Objective: To review our experiences in order to high-light some important lessons learned in the treatment of patients with neuroendocrine gut neoplasms.
Design: Retrospective analysis of case series of 70 patients with neuroendocrine gut neoplasms treated between 1983 and 1993. The clinical features of individual patients illustrate lessons in surgical treatment.
Setting: University hospitals with tertiary care referral practice.
Interventions: The main intervention was abdominal exploration in 43 patients, with resection of the primary tumor in 39 and of hepatic metastases in four.
Main outcome measures: To describe the tumors seen and to identify major lessons learned.
Results: Of 70 patients with neuroendocrine tumors treated, 31 had carcinoid tumors, 10 each had insulinomas and gastrinomas, five had vipomas, nine had non-functioning islet cell tumors, three had glucagonomas, and one each had somatostatinoma and a possible cholecystokinin-secreting tumor (or CCKoma). Important lessons learned include: (1) the importance of preoperative tumor localization; (2) in multiple endocrine neoplasia, type I syndrome, the tumor found may not be the one responsible for the patient's symptoms; (3) solitary sporadic tumors secreting multiple peptides may mimic multiple tumors in multiple endocrine neoplasia, type I syndrome; (4) one needs to be prepared for the unexpected, such as the carcinoid crisis; (5) resection may sometimes be necessary even with advanced local disease; and (6) selected patients may benefit from pancreaticoduodenectomy.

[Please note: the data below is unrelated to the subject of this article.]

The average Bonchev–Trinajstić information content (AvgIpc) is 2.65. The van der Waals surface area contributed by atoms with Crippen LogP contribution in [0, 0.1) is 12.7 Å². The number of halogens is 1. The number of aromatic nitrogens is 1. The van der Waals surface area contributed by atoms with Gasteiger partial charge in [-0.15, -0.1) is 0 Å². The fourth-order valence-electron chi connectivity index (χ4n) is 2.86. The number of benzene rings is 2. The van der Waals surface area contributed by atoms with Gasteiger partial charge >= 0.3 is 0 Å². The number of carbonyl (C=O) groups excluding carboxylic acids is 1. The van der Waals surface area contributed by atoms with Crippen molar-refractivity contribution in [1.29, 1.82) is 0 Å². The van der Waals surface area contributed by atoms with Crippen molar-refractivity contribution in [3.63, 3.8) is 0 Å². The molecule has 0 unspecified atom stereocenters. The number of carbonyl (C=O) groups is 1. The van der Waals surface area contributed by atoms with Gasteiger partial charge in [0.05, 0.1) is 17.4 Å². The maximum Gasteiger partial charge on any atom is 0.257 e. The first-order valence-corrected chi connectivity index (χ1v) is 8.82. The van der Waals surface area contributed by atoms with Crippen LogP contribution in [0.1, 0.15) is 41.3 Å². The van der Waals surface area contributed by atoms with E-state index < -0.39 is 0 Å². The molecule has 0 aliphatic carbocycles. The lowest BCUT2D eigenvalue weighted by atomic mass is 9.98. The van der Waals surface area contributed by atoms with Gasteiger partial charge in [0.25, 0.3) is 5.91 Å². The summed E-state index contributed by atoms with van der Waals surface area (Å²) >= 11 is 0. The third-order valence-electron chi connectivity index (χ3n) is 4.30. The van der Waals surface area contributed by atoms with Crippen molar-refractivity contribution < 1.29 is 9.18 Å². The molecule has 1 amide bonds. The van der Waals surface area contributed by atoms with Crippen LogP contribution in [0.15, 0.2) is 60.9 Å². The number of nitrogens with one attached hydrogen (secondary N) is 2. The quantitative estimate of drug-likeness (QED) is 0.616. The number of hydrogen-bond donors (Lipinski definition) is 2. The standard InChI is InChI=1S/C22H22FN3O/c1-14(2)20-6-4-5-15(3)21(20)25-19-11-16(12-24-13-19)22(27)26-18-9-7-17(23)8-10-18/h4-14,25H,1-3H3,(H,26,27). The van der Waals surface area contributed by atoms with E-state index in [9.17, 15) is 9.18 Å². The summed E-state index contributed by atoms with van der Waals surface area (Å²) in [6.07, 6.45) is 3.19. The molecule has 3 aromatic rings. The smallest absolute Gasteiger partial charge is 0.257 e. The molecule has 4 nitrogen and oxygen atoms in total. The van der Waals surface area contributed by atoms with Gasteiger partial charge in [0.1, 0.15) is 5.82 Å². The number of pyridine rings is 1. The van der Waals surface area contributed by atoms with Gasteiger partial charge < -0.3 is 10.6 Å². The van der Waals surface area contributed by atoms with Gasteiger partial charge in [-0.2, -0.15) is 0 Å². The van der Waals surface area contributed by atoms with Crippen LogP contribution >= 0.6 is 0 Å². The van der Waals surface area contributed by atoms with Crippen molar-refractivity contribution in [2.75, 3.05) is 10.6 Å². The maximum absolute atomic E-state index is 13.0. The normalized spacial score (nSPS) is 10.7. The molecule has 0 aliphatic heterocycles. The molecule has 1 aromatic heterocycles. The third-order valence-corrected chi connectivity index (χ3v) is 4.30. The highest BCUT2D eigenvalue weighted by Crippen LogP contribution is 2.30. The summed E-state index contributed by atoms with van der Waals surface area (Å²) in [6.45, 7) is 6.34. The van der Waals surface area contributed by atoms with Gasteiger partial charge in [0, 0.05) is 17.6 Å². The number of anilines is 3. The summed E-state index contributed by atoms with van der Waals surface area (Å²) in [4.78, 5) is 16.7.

Conclusions: These rare tumors are interesting in their clinical presentation and can be challenging in their treatment.